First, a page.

At The Wine Place, would-be vintners can mix and bottle their own reds or whites using varietals from around the world. Visitors can choose a vino-to-be from a selection of wine kits derived from grapes grown in such locales as South Africa, South America, California, Italy, and the mythical land of Shangri-La. Once guests have decided on a variety for their batch—including cabernet sauvignon, syrah, pinot gris, and more—friendly, knowledgeable staff members help pour nascent libations into a large jug, mix in crucial ingredients, and stir.
Markham Heritage Wines began its evolution in 1965 as Wine-Art, a company that supplied the materials for customers to ferment wine in their own homes. In 1987, it rolled out its first four-week wine kit, a compact collection of everything needed to produce wine within a single month. Eventually, technology changed and so did the business owners, so they sold Wine-Art and founded Markham Heritage Wines as an all-purpose supplier and educational venue for aspiring bottlers who just can’t bring themselves to forgo buying a rocket car in favour of buying a vineyard.
On Markham Heritage Wines’ premises, wine experts guide neophytes through the process of mixing wines from simple grape juices, flavouring them with oak chips and other additives, and bottling the newly created vintages. Each batch of wine needs to be looked after for four to six weeks, during which time the experts rack, stabilize, clear, and filter the liquid before singing it to sleep each night. Clients then return to bottle their wine using automated equipment, label the bottles, and apply decorative shrink tops.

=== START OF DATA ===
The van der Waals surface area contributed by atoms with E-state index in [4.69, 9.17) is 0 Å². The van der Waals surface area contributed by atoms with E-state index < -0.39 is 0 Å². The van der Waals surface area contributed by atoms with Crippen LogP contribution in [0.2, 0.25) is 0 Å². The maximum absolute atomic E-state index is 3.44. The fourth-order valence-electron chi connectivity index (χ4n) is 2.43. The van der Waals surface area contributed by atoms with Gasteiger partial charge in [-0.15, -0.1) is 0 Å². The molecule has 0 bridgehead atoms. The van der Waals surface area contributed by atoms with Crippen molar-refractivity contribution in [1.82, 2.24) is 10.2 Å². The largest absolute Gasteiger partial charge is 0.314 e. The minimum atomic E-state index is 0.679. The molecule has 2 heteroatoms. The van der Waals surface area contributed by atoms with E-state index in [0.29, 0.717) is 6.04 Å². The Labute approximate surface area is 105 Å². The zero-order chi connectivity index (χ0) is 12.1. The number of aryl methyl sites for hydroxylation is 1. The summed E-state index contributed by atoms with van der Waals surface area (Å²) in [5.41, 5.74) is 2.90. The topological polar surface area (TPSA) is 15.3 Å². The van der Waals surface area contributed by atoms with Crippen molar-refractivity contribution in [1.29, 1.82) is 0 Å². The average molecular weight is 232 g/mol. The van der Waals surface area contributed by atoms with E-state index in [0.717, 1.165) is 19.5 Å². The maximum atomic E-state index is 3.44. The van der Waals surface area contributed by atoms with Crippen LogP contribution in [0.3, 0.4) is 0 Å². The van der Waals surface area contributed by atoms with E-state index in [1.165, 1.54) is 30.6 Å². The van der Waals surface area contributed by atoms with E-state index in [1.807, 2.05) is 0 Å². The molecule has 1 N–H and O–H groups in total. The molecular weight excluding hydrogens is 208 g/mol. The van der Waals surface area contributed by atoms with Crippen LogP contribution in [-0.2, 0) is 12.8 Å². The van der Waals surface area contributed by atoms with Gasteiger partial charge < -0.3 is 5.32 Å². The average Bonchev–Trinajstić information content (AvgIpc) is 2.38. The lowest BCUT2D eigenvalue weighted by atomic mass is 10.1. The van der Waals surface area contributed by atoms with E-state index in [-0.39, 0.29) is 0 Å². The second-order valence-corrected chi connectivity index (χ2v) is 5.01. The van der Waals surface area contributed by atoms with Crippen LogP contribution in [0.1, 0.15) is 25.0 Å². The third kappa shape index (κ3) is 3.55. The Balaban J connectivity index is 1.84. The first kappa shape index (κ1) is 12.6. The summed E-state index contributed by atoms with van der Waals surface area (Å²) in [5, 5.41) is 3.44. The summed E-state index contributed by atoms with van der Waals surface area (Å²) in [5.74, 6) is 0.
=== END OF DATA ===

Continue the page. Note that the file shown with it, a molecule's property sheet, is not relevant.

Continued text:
For 20 years, The Brew Kettle has let beer, wine, and cider aficionados bask in the pride of making their own beverages without the hassle of using their own equipment. The process begins as libation experts help customers browse the more than 200 beverage kits to choose their favourite style, whether it's a murky stout, a refreshing riesling, or a blend of several flavours. Once they've made their choice, customers mix the ingredients with yeast, then hand off their developing creation to staff members so they can monitor it for proper fermentation and a passable Belgian accent over the following weeks. Once it's ready, the experts filter the newly born beverage and help the customer bottle it, label it, and ferry it home to enjoy.
The interior of Anna William Wine Making looks a little like a vintage kitchen and a little like a science laboratory. That's because the operation is a little of both. Inside the lemon yellow room, walls are lined with shelves bursting with fermentation buckets, giant spoons, and all the necessary equipment guests need to make their own wine. In just four-to-six weeks, guests can produce enough wine to fill 30 bottles or a small jacuzzi, and staff are well versed in many styles of wine, from cabernet sauvignon, to Chilean malbecs.
Garnering the title of Best Wine Bar in Toronto from Now magazine, Fat Cat Wine Bar upholds its reputation with artful small plates and a carefully curated selection of wines. The bottle vault includes harvests from Europe, Australia, and America, all approved by wine-enthusiast owner Mathew Sutherland.
Outside on the sun-dappled patio, pots simmer with cheese fondue, beckoning slices of bread to succumb to a dripping, melty fate. Platters of escargot showcase accents of roasted mushrooms, leek, and speck, while the Fat Cat sausage is joined by a warm truffled potato salad. For dessert, apple cobbler arrives crowned with whipped cream, and Grand Marnier strawberries underscore the richness of a dense chocolate brownie. Fat Cat Wine Bar upholds modest elegance with wooden tables, a granite-top bar, and restroom signs recovered from the original court of Versailles.